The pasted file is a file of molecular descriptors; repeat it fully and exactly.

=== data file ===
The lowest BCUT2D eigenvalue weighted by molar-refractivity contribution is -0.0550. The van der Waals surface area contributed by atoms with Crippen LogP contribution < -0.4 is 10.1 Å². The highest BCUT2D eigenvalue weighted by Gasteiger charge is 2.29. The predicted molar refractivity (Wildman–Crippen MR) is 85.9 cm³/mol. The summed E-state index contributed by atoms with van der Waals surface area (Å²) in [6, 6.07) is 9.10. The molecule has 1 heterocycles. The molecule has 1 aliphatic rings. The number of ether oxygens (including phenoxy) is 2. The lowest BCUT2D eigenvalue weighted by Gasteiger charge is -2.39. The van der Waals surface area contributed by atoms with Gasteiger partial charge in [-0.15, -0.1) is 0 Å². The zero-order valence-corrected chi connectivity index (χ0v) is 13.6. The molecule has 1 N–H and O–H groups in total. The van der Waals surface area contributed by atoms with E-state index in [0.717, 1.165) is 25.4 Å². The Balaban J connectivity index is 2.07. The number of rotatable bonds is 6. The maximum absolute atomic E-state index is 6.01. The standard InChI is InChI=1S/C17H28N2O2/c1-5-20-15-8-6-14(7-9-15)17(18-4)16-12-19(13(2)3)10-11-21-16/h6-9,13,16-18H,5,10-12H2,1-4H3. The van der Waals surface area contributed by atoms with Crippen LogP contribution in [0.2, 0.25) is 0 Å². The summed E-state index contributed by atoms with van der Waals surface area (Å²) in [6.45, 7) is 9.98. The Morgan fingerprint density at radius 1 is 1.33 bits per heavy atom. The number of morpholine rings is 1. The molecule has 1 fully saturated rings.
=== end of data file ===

The lowest BCUT2D eigenvalue weighted by molar-refractivity contribution is -0.0550. The van der Waals surface area contributed by atoms with Crippen LogP contribution < -0.4 is 10.1 Å². The highest BCUT2D eigenvalue weighted by Gasteiger charge is 2.29. The predicted molar refractivity (Wildman–Crippen MR) is 85.9 cm³/mol. The summed E-state index contributed by atoms with van der Waals surface area (Å²) in [6, 6.07) is 9.10. The molecule has 1 heterocycles. The molecule has 1 aliphatic rings. The number of ether oxygens (including phenoxy) is 2. The lowest BCUT2D eigenvalue weighted by Gasteiger charge is -2.39. The van der Waals surface area contributed by atoms with Gasteiger partial charge in [-0.15, -0.1) is 0 Å². The zero-order valence-corrected chi connectivity index (χ0v) is 13.6. The molecule has 1 N–H and O–H groups in total. The van der Waals surface area contributed by atoms with E-state index in [0.717, 1.165) is 25.4 Å². The Balaban J connectivity index is 2.07. The number of rotatable bonds is 6. The maximum absolute atomic E-state index is 6.01. The standard InChI is InChI=1S/C17H28N2O2/c1-5-20-15-8-6-14(7-9-15)17(18-4)16-12-19(13(2)3)10-11-21-16/h6-9,13,16-18H,5,10-12H2,1-4H3. The van der Waals surface area contributed by atoms with Crippen LogP contribution in [0.2, 0.25) is 0 Å². The summed E-state index contributed by atoms with van der Waals surface area (Å²) in [6.45, 7) is 9.98. The Morgan fingerprint density at radius 1 is 1.33 bits per heavy atom. The number of morpholine rings is 1. The molecule has 1 fully saturated rings.